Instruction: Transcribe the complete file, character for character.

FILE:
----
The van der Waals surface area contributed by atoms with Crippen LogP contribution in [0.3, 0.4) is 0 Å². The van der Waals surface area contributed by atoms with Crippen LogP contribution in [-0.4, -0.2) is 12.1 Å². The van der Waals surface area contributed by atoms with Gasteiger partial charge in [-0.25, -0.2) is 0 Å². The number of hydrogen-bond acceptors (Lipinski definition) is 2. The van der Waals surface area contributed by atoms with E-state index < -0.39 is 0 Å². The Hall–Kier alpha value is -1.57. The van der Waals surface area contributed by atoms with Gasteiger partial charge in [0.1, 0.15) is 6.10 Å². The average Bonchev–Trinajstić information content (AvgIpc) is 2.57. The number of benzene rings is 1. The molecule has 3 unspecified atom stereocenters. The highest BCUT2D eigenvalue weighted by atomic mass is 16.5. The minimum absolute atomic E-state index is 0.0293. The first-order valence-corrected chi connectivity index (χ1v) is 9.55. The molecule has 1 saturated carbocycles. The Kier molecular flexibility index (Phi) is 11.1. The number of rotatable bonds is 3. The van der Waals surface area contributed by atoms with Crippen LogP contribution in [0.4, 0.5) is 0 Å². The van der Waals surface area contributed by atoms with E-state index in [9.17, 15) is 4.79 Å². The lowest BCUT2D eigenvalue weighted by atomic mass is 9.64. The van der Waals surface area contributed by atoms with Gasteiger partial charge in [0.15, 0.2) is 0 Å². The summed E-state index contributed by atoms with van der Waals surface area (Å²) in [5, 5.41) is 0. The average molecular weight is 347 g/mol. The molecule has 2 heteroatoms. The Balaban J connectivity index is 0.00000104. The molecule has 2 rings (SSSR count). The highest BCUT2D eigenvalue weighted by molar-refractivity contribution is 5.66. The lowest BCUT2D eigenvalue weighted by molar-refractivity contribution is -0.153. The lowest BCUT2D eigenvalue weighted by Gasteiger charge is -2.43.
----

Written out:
The van der Waals surface area contributed by atoms with Crippen LogP contribution in [0.3, 0.4) is 0 Å². The van der Waals surface area contributed by atoms with Crippen LogP contribution in [-0.4, -0.2) is 12.1 Å². The van der Waals surface area contributed by atoms with Gasteiger partial charge in [-0.25, -0.2) is 0 Å². The number of hydrogen-bond acceptors (Lipinski definition) is 2. The van der Waals surface area contributed by atoms with E-state index < -0.39 is 0 Å². The Hall–Kier alpha value is -1.57. The van der Waals surface area contributed by atoms with Gasteiger partial charge in [0.1, 0.15) is 6.10 Å². The average Bonchev–Trinajstić information content (AvgIpc) is 2.57. The number of benzene rings is 1. The molecule has 3 unspecified atom stereocenters. The highest BCUT2D eigenvalue weighted by atomic mass is 16.5. The minimum absolute atomic E-state index is 0.0293. The first-order valence-corrected chi connectivity index (χ1v) is 9.55. The molecule has 1 saturated carbocycles. The Kier molecular flexibility index (Phi) is 11.1. The number of rotatable bonds is 3. The van der Waals surface area contributed by atoms with Crippen LogP contribution in [0.4, 0.5) is 0 Å². The van der Waals surface area contributed by atoms with E-state index in [9.17, 15) is 4.79 Å². The lowest BCUT2D eigenvalue weighted by atomic mass is 9.64. The van der Waals surface area contributed by atoms with Gasteiger partial charge in [0.15, 0.2) is 0 Å². The summed E-state index contributed by atoms with van der Waals surface area (Å²) in [5, 5.41) is 0. The average molecular weight is 347 g/mol. The molecule has 2 heteroatoms. The Balaban J connectivity index is 0.00000104. The molecule has 2 rings (SSSR count). The highest BCUT2D eigenvalue weighted by molar-refractivity contribution is 5.66. The lowest BCUT2D eigenvalue weighted by molar-refractivity contribution is -0.153. The lowest BCUT2D eigenvalue weighted by Gasteiger charge is -2.43.